Do­ing it for the kids

Here are some clever toys to en­ter­tain and ed­u­cate your chil­dren, writes Rod Chester

Sunday Tasmanian - Tassie Living - - TECH -


RO­BOTIC dogs have been with us since the 1990s but their ap­peal never fades. This pup will dart around like a real one and is ca­pa­ble of fol­low­ing about a dozen com­mands, al­though it took a bit of pa­tience get­ting him to lis­ten. The com­mands in­clude “sit”, “shake a paw”, “speak” ( he barks) and “come here”. He’s also recharge­able. Zoomer is likely to be a big hit this Christ­mas and never needs feed­ing, walk­ing or tak­ing to a vet. toysrus. com. au


A BA­SIC pe­dome­ter is likely to quickly lose its nov­elty for kids but this de­vice has a lot of po­ten­tial. It works with a free Ap­ple app, with the wearer’s phys­i­cal ac­tiv­ity linked to progress in the app game. It’s a well- made de­vice and when used as part of a group of ac­tiv­ity mon­i­tors it ev­ery­one in the fam­ily. The down­side is the app kept crash­ing for us and a par­ent has to reg­is­ter with a credit card ( to prove they are an adult) be­fore they can get the de­vice to work.


IF you saw Hugh Jack­man’s box­ing ro­bot movie Real Steel and thought it would make a fun game, this is for you. The Bat­troborg Bat­tle Arena comes with a pair of bat­tling ro­bots with other bruis­ers sold sep­a­rately. To make your ro­bot fi ght, you punch and swing your re­mote, mak­ing it more fun than your typ­i­cal re­mote- con­trolled game. You can bat­tle against a drone by your­self or chal­lenge one or more friends in a brawl that can in­volve up to 20 ro­bots. There’s also a free app ( Ap­ple iOS and Google An­droid) that lets you take your ro­bot boxer through boot camp. au. bat­troborg. com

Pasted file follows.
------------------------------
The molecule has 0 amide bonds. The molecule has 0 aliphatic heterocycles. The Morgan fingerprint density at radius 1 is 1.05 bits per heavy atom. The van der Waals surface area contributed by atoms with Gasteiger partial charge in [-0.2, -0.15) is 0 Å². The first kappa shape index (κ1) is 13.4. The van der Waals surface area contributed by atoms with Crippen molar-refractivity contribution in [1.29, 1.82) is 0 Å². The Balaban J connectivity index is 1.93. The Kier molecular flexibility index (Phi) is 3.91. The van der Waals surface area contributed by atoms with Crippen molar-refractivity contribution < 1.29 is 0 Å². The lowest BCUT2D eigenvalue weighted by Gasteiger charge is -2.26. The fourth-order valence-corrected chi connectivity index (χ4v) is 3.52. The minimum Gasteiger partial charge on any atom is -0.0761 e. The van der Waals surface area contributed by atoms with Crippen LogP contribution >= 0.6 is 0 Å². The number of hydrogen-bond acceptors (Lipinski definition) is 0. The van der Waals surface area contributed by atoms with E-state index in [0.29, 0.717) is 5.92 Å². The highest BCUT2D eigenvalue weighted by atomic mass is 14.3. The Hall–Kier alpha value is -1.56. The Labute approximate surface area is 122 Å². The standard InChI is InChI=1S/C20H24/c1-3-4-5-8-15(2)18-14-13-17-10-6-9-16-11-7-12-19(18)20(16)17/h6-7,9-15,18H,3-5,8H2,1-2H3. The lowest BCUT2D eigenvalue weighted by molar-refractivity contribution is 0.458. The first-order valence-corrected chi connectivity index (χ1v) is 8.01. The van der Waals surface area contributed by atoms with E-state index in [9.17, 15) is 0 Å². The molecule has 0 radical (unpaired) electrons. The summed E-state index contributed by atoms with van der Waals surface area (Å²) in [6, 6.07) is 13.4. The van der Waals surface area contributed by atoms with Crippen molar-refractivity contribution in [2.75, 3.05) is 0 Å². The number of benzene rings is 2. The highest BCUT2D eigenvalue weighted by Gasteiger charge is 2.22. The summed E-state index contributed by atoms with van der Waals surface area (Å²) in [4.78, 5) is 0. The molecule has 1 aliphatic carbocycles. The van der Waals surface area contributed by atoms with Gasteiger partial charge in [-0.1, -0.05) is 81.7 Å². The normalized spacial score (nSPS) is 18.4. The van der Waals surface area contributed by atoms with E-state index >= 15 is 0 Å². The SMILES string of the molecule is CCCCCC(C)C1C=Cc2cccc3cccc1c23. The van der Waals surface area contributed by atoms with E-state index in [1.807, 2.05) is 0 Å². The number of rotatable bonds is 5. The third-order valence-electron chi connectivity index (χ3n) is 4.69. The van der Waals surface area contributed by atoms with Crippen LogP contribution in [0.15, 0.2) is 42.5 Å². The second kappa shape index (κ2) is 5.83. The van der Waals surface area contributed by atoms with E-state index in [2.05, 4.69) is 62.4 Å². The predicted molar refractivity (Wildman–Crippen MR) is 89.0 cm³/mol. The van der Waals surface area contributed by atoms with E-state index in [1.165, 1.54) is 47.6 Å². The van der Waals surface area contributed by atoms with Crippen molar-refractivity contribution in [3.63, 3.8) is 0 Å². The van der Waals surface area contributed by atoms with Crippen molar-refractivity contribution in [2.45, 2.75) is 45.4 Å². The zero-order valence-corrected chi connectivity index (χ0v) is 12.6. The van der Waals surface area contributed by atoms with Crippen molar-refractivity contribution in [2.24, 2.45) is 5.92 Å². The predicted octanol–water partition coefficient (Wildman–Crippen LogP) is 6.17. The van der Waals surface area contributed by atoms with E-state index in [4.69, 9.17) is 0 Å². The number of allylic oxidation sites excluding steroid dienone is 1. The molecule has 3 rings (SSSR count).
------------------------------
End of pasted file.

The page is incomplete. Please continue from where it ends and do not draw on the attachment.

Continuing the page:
LEAPFROG has long been a lead­ing brand in ed­u­ca­tional tech­nol­ogy toys for kids. Think of this tough tablet as be­ing the kid- specifi c ver­sion of the tablet mum and dad use, with apps in­clud­ing an e- book reader, cam­era and games. The strength of this de­vice is that it’s de­signed for kids, with high- qual­ity ed­u­ca­tional apps, and you know they’re not be­ing ex­posed to the wider in­ter­net. The down­side is that we found it slow com­pared to a “nor­mal” tablet and older kids will prob­a­bly still pester you for a turn on an adult ver­sion. It’s aimed at four to nine- year- olds but the older kids in that range might fi nd it too ju­nior. leapfrog. com


BIG Hugs Elmo does ex­actly what you ex­pect – he wraps those arms around you and hugs with an en­thu­si­asm only Elmo can muster. He does a few more things as well, in­clud­ing chat­ter­ing away, en­cour­ag­ing you to imag­ine var­i­ous things. One of the fea­tures likely to be pop­u­lar with par­ents is when you lay him down he be­comes tired and sings a lul­laby. One down­side is his belly, which holds his smarts. It’s fairly hard when he hugs you, but the rest of him re­mains life­like, in an Elmo way. has­bro­

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